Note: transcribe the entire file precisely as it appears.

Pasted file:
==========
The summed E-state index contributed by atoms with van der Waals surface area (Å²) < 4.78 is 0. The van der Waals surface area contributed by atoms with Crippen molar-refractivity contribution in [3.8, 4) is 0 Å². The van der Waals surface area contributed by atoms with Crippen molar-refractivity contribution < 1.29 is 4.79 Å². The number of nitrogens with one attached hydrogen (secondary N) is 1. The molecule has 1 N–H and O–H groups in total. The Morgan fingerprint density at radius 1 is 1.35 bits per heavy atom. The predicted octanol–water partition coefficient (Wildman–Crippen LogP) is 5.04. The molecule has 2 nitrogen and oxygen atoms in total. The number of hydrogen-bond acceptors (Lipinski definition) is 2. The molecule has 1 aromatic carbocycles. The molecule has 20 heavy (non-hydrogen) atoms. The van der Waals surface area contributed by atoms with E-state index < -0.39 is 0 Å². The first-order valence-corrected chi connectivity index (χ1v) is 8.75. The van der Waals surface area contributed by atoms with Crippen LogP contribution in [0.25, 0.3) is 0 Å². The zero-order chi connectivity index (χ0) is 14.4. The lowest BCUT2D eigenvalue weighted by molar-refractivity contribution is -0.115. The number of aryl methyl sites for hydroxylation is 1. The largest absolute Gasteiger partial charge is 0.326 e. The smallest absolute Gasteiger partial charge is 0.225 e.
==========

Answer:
The summed E-state index contributed by atoms with van der Waals surface area (Å²) < 4.78 is 0. The van der Waals surface area contributed by atoms with Crippen molar-refractivity contribution in [3.8, 4) is 0 Å². The van der Waals surface area contributed by atoms with Crippen molar-refractivity contribution < 1.29 is 4.79 Å². The number of nitrogens with one attached hydrogen (secondary N) is 1. The molecule has 1 N–H and O–H groups in total. The Morgan fingerprint density at radius 1 is 1.35 bits per heavy atom. The predicted octanol–water partition coefficient (Wildman–Crippen LogP) is 5.04. The molecule has 2 nitrogen and oxygen atoms in total. The number of hydrogen-bond acceptors (Lipinski definition) is 2. The molecule has 1 aromatic carbocycles. The molecule has 20 heavy (non-hydrogen) atoms. The van der Waals surface area contributed by atoms with E-state index < -0.39 is 0 Å². The first-order valence-corrected chi connectivity index (χ1v) is 8.75. The van der Waals surface area contributed by atoms with Crippen LogP contribution in [0.25, 0.3) is 0 Å². The zero-order chi connectivity index (χ0) is 14.4. The lowest BCUT2D eigenvalue weighted by molar-refractivity contribution is -0.115. The number of aryl methyl sites for hydroxylation is 1. The largest absolute Gasteiger partial charge is 0.326 e. The smallest absolute Gasteiger partial charge is 0.225 e.